In POWER FAILURE, the entire history of Enron is explored, from its inception in 1985 to its demise in 2001. Written by Mimi Swartz with assistance from whistle-blower Sherron Watkins, this book will take the reader on a journey that includes Enron's earliest successes and failures, the super-charged management conferences, the politically incorrect Enron trading floors and the Senate Hearing Room's investigation and subsequent trial.
But POWER FAILURE is much more than just an expose on a corrupt corporation. It also provides a frightening view on what the big-business atmosphere has become. The story of Enron shows how delicate the balance of politics, money and business practices is, and how thin the line between legal and illegal can be.
Swartz and Watkins effectively tell the story of Enron without a hint of tabloid exploitation. And with all the exploitations that occurred within Enron, that's nothing short of a miracle. They give an accurate, honest perspective on all of the events that took place in the history of the corporation and portray the characters of Enron without bias.
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18 of 23 people found the following review helpful By A Customer on April 7, 2003
Format: Hardcover
I am a former Enron employee. In spite of the way the press (and Jeff Skilling's "befuddled" play-acting in the Congressional hearings) portrays it, many of the issues which brought about the firm's demise were not particularly secret. Sherron Watkins acknowledges and/or implies she was aware of many aspects ("I sure hope we make good use of the bad news about Skilling's resignation and do some house cleaning - can we write down some problem assets and unwind raptor? I've been horribly uncomfortable about some of our accounting in the past few years and with the number of 'redeployments' up, I'm concerned some disgruntled employee will tattle." - Watkins E-Mail to Rick Buy, from FERC).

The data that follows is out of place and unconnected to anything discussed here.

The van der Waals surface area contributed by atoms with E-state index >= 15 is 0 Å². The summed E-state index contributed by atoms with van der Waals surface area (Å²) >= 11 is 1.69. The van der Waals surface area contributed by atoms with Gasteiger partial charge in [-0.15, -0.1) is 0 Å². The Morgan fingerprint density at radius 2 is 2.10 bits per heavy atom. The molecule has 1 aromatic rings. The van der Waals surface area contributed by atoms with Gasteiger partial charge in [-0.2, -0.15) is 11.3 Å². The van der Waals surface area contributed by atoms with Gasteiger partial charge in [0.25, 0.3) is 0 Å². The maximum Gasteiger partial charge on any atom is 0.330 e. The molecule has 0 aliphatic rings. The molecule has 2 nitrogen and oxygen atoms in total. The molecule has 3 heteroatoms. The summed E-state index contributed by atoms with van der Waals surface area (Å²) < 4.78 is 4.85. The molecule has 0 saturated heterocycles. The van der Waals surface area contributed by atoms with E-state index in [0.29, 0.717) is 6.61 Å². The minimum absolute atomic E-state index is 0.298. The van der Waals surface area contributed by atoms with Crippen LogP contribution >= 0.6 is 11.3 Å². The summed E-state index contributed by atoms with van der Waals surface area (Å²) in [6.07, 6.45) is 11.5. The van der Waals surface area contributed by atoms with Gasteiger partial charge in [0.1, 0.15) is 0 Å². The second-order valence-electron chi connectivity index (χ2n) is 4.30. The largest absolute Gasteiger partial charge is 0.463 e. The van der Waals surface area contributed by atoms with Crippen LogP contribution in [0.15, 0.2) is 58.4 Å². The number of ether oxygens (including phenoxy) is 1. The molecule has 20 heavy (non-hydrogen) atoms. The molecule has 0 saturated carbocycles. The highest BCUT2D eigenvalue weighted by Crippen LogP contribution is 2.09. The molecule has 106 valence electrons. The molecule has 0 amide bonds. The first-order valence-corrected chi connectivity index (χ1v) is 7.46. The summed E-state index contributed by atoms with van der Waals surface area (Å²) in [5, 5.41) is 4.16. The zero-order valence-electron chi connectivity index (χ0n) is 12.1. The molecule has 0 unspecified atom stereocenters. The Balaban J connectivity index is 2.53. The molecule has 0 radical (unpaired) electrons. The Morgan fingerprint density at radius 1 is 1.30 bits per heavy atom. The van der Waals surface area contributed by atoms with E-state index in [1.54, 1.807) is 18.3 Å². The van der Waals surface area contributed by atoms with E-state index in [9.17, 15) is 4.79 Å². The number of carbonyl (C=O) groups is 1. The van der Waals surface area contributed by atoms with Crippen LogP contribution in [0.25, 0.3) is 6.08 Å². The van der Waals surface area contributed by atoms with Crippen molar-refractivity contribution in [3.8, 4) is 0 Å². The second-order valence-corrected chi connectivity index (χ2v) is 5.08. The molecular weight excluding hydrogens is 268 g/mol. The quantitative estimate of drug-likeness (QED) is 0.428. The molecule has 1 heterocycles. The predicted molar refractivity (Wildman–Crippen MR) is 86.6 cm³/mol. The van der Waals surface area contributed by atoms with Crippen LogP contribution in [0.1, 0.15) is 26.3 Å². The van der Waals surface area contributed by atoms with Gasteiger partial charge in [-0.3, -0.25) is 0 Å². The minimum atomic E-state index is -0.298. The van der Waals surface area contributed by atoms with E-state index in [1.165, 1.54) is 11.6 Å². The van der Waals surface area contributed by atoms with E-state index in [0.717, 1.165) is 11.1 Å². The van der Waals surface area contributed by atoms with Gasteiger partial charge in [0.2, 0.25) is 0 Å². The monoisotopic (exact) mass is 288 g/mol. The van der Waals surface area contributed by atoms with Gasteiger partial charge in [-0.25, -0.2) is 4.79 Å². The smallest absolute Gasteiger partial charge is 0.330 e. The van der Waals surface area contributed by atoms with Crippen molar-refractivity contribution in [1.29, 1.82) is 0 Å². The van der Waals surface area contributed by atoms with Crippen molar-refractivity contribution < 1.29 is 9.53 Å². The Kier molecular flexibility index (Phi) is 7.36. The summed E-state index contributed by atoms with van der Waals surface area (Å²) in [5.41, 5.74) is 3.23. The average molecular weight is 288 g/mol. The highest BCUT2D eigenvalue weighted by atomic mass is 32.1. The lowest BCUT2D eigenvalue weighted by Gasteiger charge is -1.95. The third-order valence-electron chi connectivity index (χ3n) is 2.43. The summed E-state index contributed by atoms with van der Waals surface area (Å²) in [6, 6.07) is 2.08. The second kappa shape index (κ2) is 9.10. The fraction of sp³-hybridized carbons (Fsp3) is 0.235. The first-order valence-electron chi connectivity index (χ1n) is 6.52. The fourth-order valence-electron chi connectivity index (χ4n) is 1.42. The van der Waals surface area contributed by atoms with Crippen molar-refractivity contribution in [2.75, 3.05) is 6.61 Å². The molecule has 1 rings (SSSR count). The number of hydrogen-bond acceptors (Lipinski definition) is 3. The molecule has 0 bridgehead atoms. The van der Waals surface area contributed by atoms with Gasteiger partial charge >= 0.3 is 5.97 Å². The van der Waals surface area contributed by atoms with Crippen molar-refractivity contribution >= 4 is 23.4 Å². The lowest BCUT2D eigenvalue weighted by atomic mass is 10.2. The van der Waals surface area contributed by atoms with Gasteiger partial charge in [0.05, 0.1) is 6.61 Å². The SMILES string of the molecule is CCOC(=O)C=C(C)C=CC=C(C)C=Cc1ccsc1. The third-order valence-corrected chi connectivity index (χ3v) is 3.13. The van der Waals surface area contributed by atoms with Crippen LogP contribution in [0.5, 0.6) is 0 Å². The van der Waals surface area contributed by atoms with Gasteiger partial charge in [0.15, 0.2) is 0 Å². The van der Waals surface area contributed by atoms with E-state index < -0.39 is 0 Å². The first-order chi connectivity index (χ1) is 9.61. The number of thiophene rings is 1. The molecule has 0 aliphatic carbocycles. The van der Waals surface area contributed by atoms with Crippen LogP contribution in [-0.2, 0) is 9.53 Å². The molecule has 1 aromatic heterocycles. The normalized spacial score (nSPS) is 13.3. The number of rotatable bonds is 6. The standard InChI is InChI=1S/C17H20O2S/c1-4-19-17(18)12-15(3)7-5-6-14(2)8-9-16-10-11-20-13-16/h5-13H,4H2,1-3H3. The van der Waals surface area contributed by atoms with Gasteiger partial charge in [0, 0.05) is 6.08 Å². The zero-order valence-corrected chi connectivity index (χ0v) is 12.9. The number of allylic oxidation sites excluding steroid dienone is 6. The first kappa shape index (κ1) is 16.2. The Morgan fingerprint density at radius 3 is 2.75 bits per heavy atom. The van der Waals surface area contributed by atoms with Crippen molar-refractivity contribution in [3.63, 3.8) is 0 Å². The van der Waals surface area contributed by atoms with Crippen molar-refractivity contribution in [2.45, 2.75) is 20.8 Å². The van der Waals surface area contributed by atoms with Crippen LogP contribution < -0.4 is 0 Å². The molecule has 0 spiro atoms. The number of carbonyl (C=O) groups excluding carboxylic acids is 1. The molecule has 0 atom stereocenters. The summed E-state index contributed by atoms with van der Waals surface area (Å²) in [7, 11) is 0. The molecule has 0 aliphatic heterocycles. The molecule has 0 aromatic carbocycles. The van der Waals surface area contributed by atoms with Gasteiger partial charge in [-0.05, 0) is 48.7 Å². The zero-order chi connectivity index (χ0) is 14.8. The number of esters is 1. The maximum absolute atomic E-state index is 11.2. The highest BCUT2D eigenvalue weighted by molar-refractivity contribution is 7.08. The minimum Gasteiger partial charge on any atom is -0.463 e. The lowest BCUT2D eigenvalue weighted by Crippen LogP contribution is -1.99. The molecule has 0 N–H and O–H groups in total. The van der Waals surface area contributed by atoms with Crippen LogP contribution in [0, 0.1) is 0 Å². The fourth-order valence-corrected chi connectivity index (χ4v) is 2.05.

What Watkins really fails to answer in her book is why she waited so long to "blow the whistle" and why there seemed to be no other "whistleblowers." While many people all over the company were aware of the off balance sheet vehicles there seemed to be a cult of denial that either they were a problem or that they showed any signs of impropriety.
In fact, some of the documents, meetings, and conversations Sherron Watkins references as well as some documents turned in for the Congressional hearings show that there were concerns with Raptor, for instance, well over a year before bankruptcy, bubbled up to the Chief Risk Officer, Chief Accounting Officer, and Chief Financial Officer. Watkins perhaps deserves credit for being the first to bring the problems to the level of CEO, but she was the last in a long series of attempts by many individuals, most of whom took greater career risks by criticizing at a time that the firm was still considered "healthy.